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Rostraver woman grabs 1 of top spots in Lions Club

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Cynthia Gregg

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Saturday, Feb. 8, 2014, 7:07 p.m.
 

Cynthia “Cindy” Gregg of Rostraver had resisted becoming a member of the Lions Club, turning down overtures from her husband and her father, both of whom were active in the Lions.

But, Gregg could not say “no” when her then, 18-year-old daughter, Ashley, already a Leo in the Rostraver Township Lions Club, asked her in 2000 to join the Lions Club. It was Ashley who sponsored her membership into the Lions Club, Gregg said.

That began a strong commitment to the Lions Club's mission to help communities, which only has grown as Gregg has held numerous Lions Club offices, culminating in her election in Hamburg, Germany, in July 2013 as one of just 34 directors of Lions Club International.

Gregg, one of 14 Lions Club International directors from the United States, is an international leader in the world's largest service organization, with 1.35 million members spread over 208 countries and geographic areas. Her two-year term will end in July 2015.

“It's really nice to see the service activities being done and the research activities,” Gregg said.

The Lions Club International serves to improve lives through eye, hearing and diabetic research, digging water holes to provide more sanitary conditions, eradicating measles and river blindness, helping to rebuild communities following disasters, working and supplying food banks and providing dogs to guide people as they live normal lives, Gregg said.

“It's amazing to see the impact that we are making. I wish that everyone had this unique and wonderful experience,” said Gregg, a retired music teacher from the Washington School District in Washington County.

In order to win her international Lions Club office, Gregg had to campaign against three other candidates from Pennsylvania and had to have her brochures translated into German, French, Chinese and Japanese to reach the voters from Lions Clubs from around the world. There were Lions Clubs from all over the world. and there were translators for 11 main languages, Gregg said.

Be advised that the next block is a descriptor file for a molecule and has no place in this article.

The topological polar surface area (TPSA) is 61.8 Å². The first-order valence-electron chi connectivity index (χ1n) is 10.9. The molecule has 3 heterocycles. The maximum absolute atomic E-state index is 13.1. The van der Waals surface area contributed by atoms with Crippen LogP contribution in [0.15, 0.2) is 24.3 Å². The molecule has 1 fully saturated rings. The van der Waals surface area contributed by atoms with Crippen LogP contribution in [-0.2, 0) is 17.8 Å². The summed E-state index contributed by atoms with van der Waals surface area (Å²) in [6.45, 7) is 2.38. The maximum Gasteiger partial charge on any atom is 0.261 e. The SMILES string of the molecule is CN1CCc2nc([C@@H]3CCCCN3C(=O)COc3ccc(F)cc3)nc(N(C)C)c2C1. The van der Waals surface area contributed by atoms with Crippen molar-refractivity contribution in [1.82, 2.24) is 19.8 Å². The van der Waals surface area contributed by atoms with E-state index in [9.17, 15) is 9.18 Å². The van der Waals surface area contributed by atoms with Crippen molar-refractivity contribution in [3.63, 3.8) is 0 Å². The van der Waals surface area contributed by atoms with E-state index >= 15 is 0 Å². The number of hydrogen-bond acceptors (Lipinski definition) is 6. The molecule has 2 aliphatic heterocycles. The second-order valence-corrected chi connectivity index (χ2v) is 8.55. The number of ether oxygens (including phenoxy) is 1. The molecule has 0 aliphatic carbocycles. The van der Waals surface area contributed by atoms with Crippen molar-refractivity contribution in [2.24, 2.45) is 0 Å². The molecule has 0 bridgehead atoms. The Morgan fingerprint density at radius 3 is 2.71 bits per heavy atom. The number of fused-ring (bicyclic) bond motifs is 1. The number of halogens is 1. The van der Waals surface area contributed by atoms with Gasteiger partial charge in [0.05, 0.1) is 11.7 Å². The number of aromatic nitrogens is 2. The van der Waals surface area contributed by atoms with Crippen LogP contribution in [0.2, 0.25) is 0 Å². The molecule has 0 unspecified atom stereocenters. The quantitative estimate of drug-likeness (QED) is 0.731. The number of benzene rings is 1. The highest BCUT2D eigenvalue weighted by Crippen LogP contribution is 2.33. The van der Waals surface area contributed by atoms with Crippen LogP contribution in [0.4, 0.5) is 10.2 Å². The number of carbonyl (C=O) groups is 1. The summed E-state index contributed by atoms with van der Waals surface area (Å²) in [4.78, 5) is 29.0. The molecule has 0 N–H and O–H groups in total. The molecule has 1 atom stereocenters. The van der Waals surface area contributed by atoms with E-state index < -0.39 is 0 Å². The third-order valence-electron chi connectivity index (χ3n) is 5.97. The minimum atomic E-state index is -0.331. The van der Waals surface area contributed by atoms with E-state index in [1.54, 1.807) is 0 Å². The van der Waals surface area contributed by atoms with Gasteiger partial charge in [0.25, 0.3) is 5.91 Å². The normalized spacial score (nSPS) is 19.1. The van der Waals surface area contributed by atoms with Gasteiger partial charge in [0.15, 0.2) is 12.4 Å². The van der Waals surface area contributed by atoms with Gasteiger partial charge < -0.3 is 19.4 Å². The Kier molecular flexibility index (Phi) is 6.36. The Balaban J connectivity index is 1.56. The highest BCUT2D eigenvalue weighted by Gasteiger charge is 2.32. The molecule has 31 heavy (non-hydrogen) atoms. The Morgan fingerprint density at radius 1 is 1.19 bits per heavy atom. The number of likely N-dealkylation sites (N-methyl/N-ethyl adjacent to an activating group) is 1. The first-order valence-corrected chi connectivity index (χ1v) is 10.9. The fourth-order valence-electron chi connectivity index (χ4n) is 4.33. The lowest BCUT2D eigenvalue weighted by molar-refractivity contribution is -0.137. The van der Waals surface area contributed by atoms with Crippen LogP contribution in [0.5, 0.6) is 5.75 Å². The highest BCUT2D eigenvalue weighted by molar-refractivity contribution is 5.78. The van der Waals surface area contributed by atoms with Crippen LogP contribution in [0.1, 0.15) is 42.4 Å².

Just like in U.S. political campaigns, she had to get name recognition among the voters.

“We also had election “giveaways” like stickers and small notepads to pass out at the convention center. However, because (German) customs declared them to be business items, we had to pay extra to retrieve the items at customs,” Gregg said.

Gregg said it was a little intimidating to speak to almost 20,000 Lions Club members at the Hamburg convention.

“We were allotted two minutes to speak, and the TV monitors were on each side of the dais to remind us, in nanoseconds, of the remaining time,” Gregg said.

Gregg rose from the ranks of Lions Club offices to become an international director. She has served as club president and governor for Westmoreland County district, following in the footsteps of both her father, the late Michael Bucci, and her husband, Tom. Rounding out the Gregg family involvement is her son, Tommy, a Lions Club member who lives in Milwaukee.

She also has been a trailblazer, becoming was the first woman to become a Lions Club council chairperson in Pennsylvania, which is council of leaders of the 18 Lions Club districts in the state. She also was first female international director from Pennsylvania.

Gregg has been council chairwoman; district Membership, Extension, Retention and Leadership coordinator; district Lions Club International Foundation coordinator and a member of the U.S.A.-Canada Lions Leadership Forum.

“I took on more responsibility,” Gregg said.

Gregg is involved with an initiative to plant trees to help the environment and is part of a women's and family task force that strives to make sure women are recognized and appreciated “because there are some countries where women are treated as second-class citizens.”

Since becoming international director, she has been doing quite a lot of traveling, flying to Australia in October. Among her domestic trips for the Lions Club was a journey to a town in rural northern Minnesota in January to meet with members at a time when the temperatures plummeted to minus 20 degrees during the day.

“They were used to it,” Gregg said of the hardy Lions Club members she met in Minnesota.

Not all trips are to freezing climates. She is scheduled to go to San Diego for a board meeting at the end of February and to San Juan, Puerto Rico, in September.

Gregg has been highly decorated with many awards for her Lions Club service, including: the Club Excellence Award, Leadership Award, three Lions President's Medals, four International President's certificates of appreciation and the Certified Guiding Lion Medal.

Gregg is a Lions Club Progressive Melvin Jones Fellow, which recognizes $1,000 donations to the Lions Club International Foundation, which is the official charitable arm of Lions Clubs International.

Gregg received the Joseph L. Wroblewski Award, named after a past international president and only given by a club or district to an outstanding Lion, Lioness, Leo or a community leader who holds a Pennsylvania Fellows Award, the Lions Club said on its website

Joe Napsha is a staff writer for Trib Total Media. He can be reached at 724-836-5252 or jnapsha@tribweb.com.

 

 
 


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